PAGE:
PREGNANT women are exposed to chemicals in everyday items that not only are carcinogenic, but could harm their unborn baby’s development.
That's according to worried American scientists who say more regulation is needed to tighten exposure.
Urine samples from 171 US women were tested by researchers at University of California, San Francisco for 45 chemicals.
Almost all samples (170) had traces of melamine, while the total sample (171) had cyanuric acid.
Melamine, classified as a carcinogen by the World Health Organization (WHO), is typically found in plastic dishware, as well as utensils, countertops, pots and pans.
The main concern is that a person may experience melamine poisoning from leakage of these products into foods.
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Melamine was found to be a kidney toxicant after baby formula and pet food poisoning incidents in that 2000s, leading to several deaths, including six babies in 2008.
Cyanuric acid is a by-product of melamine, and used in disinfectants and swimming pools.
The vast majority of urine samples had aromatic amines – aniline, Methylenedianiline and Ortho/meta-Toluidine – which leak into the environment from clothing dyes, hair dye, mascara, tattoo ink, paint, rubber, tobacco smoke and diesel exhausts.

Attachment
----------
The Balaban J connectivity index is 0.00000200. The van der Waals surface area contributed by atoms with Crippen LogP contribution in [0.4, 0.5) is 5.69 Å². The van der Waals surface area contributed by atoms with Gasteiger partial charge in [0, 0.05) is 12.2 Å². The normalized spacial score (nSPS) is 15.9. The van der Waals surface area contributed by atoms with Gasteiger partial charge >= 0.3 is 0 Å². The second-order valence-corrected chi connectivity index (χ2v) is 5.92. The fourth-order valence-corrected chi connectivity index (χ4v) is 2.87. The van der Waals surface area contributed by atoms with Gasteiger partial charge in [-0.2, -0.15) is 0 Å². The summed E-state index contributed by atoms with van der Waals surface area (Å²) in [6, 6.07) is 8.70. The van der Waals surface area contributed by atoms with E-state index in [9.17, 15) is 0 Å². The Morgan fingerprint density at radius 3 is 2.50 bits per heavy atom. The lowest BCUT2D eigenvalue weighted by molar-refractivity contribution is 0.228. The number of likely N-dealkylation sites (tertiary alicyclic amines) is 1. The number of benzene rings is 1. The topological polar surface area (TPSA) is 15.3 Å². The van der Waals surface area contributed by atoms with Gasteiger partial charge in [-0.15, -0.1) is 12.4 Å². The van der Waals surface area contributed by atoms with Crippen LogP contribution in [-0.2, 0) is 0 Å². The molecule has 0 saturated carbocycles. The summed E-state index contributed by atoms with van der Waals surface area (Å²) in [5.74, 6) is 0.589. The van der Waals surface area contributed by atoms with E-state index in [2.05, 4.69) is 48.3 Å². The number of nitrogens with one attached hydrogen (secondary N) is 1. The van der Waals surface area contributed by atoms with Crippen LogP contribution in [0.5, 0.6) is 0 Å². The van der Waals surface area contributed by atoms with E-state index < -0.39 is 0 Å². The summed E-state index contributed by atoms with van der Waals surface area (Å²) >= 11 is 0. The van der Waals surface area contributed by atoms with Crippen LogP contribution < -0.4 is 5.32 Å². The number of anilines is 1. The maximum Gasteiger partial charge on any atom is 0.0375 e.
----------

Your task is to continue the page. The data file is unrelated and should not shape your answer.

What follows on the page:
Several aromatic amines are classified as carcinogenic.
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The levels of chemicals detected was very low, and nowhere near levels deemed dangerous by the WHO.
For example, melamine was present in 1.6 nano-grams (ng) per ml on average, compared to the WHO’s level of concern of 0.2mg.
The highest levels were found in women of colour and those with greater exposure to tobacco.
Experts said the findings, published in the peer-reviewed journal Chemosphere, warranted further investigation.
Dr Tracey Woodruff, a gynaecologist and co-senior author of the study, said: “These chemicals are of serious concern due to their links to cancer and developmental toxicity, yet they are not routinely monitored in the US.”
She told DailyMail.com: “One reason we are concerned is that multiple exposures to these chemicals and mixing them together could have higher risks.
“The other is these poisoning incidents [such as in 2008].
“What we are finding is that almost all women had measurable levels of these chemicals.
“They may not be a large risk, but it could be an important one… and they appear at a very critical point in development.”
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The FDA has determined that using plastic tableware, including those containing melamine, is safe to use.
However, it does caution people not to microwave plastic plates that aren’t specified as “microwave-safe”.
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